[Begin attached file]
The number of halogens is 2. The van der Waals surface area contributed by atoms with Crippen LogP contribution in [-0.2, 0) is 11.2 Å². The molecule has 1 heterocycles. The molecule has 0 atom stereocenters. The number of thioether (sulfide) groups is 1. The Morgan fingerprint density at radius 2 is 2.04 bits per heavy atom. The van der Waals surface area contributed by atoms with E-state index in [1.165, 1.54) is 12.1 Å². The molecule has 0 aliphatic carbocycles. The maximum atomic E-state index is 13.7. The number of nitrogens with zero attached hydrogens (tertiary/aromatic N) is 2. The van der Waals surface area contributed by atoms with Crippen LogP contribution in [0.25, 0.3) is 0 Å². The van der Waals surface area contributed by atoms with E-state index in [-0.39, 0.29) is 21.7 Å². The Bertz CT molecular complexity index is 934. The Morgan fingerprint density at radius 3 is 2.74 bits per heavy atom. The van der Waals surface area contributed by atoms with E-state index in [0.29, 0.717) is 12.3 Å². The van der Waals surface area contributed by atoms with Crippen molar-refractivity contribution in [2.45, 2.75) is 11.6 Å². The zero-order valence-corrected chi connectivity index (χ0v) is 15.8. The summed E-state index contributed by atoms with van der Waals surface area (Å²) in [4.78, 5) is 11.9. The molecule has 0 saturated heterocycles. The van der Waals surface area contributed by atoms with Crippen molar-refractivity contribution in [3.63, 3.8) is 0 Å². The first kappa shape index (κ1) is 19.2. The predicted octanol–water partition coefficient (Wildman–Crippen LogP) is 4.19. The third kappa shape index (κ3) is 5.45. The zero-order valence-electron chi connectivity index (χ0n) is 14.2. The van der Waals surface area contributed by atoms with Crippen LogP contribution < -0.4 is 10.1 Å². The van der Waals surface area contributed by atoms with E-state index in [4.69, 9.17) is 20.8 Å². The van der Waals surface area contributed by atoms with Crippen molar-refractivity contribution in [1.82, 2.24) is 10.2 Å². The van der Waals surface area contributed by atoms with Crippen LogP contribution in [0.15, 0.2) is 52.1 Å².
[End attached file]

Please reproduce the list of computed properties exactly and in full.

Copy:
The number of halogens is 2. The van der Waals surface area contributed by atoms with Crippen LogP contribution in [-0.2, 0) is 11.2 Å². The molecule has 1 heterocycles. The molecule has 0 atom stereocenters. The number of thioether (sulfide) groups is 1. The Morgan fingerprint density at radius 2 is 2.04 bits per heavy atom. The van der Waals surface area contributed by atoms with E-state index in [1.165, 1.54) is 12.1 Å². The molecule has 0 aliphatic carbocycles. The maximum atomic E-state index is 13.7. The number of nitrogens with zero attached hydrogens (tertiary/aromatic N) is 2. The van der Waals surface area contributed by atoms with Crippen LogP contribution in [0.25, 0.3) is 0 Å². The van der Waals surface area contributed by atoms with E-state index in [-0.39, 0.29) is 21.7 Å². The Bertz CT molecular complexity index is 934. The Morgan fingerprint density at radius 3 is 2.74 bits per heavy atom. The van der Waals surface area contributed by atoms with E-state index in [0.29, 0.717) is 12.3 Å². The van der Waals surface area contributed by atoms with Crippen molar-refractivity contribution in [2.45, 2.75) is 11.6 Å². The zero-order valence-corrected chi connectivity index (χ0v) is 15.8. The summed E-state index contributed by atoms with van der Waals surface area (Å²) in [4.78, 5) is 11.9. The molecule has 0 saturated heterocycles. The van der Waals surface area contributed by atoms with Crippen molar-refractivity contribution in [3.63, 3.8) is 0 Å². The first kappa shape index (κ1) is 19.2. The predicted octanol–water partition coefficient (Wildman–Crippen LogP) is 4.19. The third kappa shape index (κ3) is 5.45. The zero-order valence-electron chi connectivity index (χ0n) is 14.2. The van der Waals surface area contributed by atoms with Crippen LogP contribution < -0.4 is 10.1 Å². The van der Waals surface area contributed by atoms with E-state index in [4.69, 9.17) is 20.8 Å². The van der Waals surface area contributed by atoms with Crippen molar-refractivity contribution in [1.82, 2.24) is 10.2 Å². The van der Waals surface area contributed by atoms with Crippen LogP contribution in [0.15, 0.2) is 52.1 Å².